Be Consistent

Make a commitment, whether that’s to cook every single recipe in the book or to participate every second month. Whether your goal is to make better use of your cookbooks, get into the kitchen more often, or begin a writing practice, you’ve got to have some structure. Your schedule doesn’t need to be precisely the same as your cook-along group’s schedule, you just have to find what works for you and stick to it.

Pros: Finding a schedule that works for you takes things from whim to project.

Cons: When things get tough, the tough get writer’s block.

Be Flexible

Illness, vacation, or work crunches can cause your cook-along to take a back seat. Don’t worry – that’s what ‘catch up’ lists are for. Your family’s health restrictions or food preferences might not fit with every recipe. Adapt the recipe, make one or some of the components, or skip it altogether. There’s no such thing as a cookbook that’s tailored to your needs and tastes precisely, unless it’s your own. If you can’t make a project work with your life, it’s not going to work at all.

Pros: If you’re too rule-oriented, you might not enjoy yourself.

Cons: If you’re too flexible, you just might find you’ve stopped.

Be Accessible

It can be frustrating to read through a post and find out that the only way to comment is to sign up for a third party commenting system – consider relaxing your restrictions a little and rely on spam filters or moderation a bit more. If it’s too hard to comment, your fellow cooks may give up trying. In a similar vein, when you’re posting your link for an assigned recipe, make sure it’s a link to the post itself, not your blog. If you’re not getting comments, it could be that folks got frustrated trying to find the right blog entry.

Pros: Being part of the conversation is what makes cook-along groups tick.

Cons: Managing spam can be time-consuming.

Be Generous

Comment on everyone’s blog, whether their following is large or small, even if you think you’d never cross paths in your offline lives. When done well, every exchange is a gift, allowing participants to learn from each other, have fun, and even form real-life friendships. Don’t be the person who doesn’t reciprocate – in the end, you’ll be the one who won’t want to stick around.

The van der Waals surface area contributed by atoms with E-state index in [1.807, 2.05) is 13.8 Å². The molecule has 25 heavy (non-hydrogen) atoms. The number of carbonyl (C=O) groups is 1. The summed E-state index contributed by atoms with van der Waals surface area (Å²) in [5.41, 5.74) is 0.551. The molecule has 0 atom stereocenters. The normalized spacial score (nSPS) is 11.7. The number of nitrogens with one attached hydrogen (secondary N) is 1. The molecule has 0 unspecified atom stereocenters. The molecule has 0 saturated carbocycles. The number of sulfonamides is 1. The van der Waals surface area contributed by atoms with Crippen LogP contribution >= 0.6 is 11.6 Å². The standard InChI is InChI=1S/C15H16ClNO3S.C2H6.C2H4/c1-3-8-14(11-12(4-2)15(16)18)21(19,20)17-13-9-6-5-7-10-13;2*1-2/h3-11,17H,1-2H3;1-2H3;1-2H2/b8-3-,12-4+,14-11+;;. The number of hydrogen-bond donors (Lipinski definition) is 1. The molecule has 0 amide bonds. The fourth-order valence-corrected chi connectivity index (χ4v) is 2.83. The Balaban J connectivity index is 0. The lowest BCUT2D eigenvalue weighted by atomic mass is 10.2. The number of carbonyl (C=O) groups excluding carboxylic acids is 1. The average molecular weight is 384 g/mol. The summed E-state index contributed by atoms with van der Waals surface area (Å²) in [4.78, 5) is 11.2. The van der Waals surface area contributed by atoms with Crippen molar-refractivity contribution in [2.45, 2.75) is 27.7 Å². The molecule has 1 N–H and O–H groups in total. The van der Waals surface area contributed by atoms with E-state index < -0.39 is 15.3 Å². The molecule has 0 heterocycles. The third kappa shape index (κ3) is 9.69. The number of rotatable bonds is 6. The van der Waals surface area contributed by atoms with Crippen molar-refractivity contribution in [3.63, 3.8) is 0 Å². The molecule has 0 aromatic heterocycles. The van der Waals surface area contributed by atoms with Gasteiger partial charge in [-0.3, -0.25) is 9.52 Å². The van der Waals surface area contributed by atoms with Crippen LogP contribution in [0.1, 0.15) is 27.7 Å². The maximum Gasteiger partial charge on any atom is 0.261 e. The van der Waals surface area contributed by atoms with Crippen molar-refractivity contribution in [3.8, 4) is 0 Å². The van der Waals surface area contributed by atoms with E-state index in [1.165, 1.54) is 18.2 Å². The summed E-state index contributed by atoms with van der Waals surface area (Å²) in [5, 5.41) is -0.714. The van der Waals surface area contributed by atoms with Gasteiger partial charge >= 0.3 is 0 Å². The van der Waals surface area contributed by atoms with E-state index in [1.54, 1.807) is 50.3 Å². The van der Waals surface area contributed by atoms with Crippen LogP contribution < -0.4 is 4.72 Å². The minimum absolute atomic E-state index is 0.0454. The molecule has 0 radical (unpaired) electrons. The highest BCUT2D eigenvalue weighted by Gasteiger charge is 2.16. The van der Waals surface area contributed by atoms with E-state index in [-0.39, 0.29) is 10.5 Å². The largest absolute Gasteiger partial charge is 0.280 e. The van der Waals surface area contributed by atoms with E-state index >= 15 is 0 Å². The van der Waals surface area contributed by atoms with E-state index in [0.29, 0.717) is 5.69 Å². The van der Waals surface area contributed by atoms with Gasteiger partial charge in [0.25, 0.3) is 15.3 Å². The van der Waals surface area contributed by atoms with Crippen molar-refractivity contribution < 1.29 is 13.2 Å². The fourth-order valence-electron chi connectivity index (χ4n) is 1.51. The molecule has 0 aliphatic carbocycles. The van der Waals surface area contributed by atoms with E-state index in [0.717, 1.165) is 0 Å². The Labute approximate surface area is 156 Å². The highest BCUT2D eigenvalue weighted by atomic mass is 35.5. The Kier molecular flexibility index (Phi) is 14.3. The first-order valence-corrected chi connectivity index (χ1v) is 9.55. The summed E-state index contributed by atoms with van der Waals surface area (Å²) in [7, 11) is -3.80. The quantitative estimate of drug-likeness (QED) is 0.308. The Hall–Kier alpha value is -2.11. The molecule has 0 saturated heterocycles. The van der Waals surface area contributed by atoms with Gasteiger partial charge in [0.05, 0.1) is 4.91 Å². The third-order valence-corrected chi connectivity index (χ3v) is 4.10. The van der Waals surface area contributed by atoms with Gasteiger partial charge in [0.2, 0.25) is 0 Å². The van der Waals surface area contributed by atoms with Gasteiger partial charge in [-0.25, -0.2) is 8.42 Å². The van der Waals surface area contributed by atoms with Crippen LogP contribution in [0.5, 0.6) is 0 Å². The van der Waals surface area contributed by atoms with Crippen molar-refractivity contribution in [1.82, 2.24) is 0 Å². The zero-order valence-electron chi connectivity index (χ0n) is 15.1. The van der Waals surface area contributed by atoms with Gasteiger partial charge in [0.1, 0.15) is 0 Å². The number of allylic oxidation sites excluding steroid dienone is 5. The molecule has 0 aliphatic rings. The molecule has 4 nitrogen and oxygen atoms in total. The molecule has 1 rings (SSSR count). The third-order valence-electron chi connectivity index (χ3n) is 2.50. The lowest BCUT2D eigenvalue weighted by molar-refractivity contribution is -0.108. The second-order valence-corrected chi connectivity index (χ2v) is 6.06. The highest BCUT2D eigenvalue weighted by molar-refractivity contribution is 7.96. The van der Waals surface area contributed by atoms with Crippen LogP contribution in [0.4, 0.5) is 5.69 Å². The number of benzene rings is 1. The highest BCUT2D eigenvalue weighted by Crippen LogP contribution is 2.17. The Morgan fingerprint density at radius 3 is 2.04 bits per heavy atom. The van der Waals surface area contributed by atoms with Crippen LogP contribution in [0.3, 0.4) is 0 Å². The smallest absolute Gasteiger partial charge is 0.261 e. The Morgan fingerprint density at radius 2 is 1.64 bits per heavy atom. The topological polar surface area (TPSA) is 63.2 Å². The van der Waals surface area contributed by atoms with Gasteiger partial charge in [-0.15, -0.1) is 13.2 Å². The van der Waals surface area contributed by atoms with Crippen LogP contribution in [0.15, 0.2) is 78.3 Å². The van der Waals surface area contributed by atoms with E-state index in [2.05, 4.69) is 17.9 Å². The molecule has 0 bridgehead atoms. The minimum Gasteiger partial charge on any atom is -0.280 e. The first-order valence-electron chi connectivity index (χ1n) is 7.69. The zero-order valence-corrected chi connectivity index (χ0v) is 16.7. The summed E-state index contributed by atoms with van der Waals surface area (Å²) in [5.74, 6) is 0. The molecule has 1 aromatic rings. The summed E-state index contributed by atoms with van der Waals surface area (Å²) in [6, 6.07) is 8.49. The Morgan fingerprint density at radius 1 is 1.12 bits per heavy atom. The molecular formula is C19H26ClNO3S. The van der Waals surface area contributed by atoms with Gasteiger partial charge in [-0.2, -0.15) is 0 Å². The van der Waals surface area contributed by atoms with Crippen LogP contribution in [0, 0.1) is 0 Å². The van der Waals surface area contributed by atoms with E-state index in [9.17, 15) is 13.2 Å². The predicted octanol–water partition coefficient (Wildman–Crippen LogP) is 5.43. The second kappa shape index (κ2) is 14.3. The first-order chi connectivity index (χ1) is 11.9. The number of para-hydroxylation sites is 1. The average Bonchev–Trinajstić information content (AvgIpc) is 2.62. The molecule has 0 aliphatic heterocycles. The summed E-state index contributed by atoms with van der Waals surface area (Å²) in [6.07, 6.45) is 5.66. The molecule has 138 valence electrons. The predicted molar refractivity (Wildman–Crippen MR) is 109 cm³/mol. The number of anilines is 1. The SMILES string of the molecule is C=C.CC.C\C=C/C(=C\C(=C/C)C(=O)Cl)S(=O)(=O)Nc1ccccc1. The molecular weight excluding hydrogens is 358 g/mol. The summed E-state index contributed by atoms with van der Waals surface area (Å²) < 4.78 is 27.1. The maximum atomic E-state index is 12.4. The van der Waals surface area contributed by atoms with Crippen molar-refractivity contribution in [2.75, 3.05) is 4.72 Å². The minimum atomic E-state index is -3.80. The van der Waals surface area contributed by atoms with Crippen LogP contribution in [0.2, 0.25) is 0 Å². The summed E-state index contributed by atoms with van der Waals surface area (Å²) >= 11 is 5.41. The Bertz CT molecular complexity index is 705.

Pros: This is how you build online community.

Cons: If you’re part of a big cook-along, you’re going to have to schedule time for commenting, as well as cooking, photography, and writing.

Be Open

What started as a cook-along project for you might morph into developing your own recipes, writing reviews of cookbooks or restaurants, or spur your creative urges in another direction entirely. There’s value in participating in one of these groups from beginning to end, but there’s also much to be gained from joining mid-stream, or letting go of the group when your interests change.

Pros: Following the direction of your creative energies will keep your output fresh.

Cons: When you’re ready to move on, you’ll have to work harder to maintain the community you’ve created.

After all of that, you might be wondering, where do I sign up? There are a wealth of cook-along groups out there. Search by cookbook, cuisine, or meal and you’ll be sure to find some. To get you started, here are links to the groups I’m currently participating in:

And if the idea of joining an online cook-along just doesn’t appeal to you, don’t despair. That’s not the only way to cook a book.

Want to go your own way?

Chart your own course through your cookbook shelves, like Ei, of the Cookbook Immersion Project. Make your blog into a record of your hits and misses, what you’ve learned, and what you’ve yet to master. With no deadlines or requirements, you can visit and re-visit the books on your shelves as you see fit.

Pros: Explore your cookbook library at your own pace, according to your own tastes.

Cons: If you’re not a self-starter, you might be back at square one.

Not online? No problem!

Cookbook clubs are the new potlucks, according to a wave of recent media trend watching. Recruit a cadre of home cooks and plan regular dinners, with each participant bringing a dish from a cookbook you’ve chosen. Unlike other book clubs, the meat of the discussion is right on the table.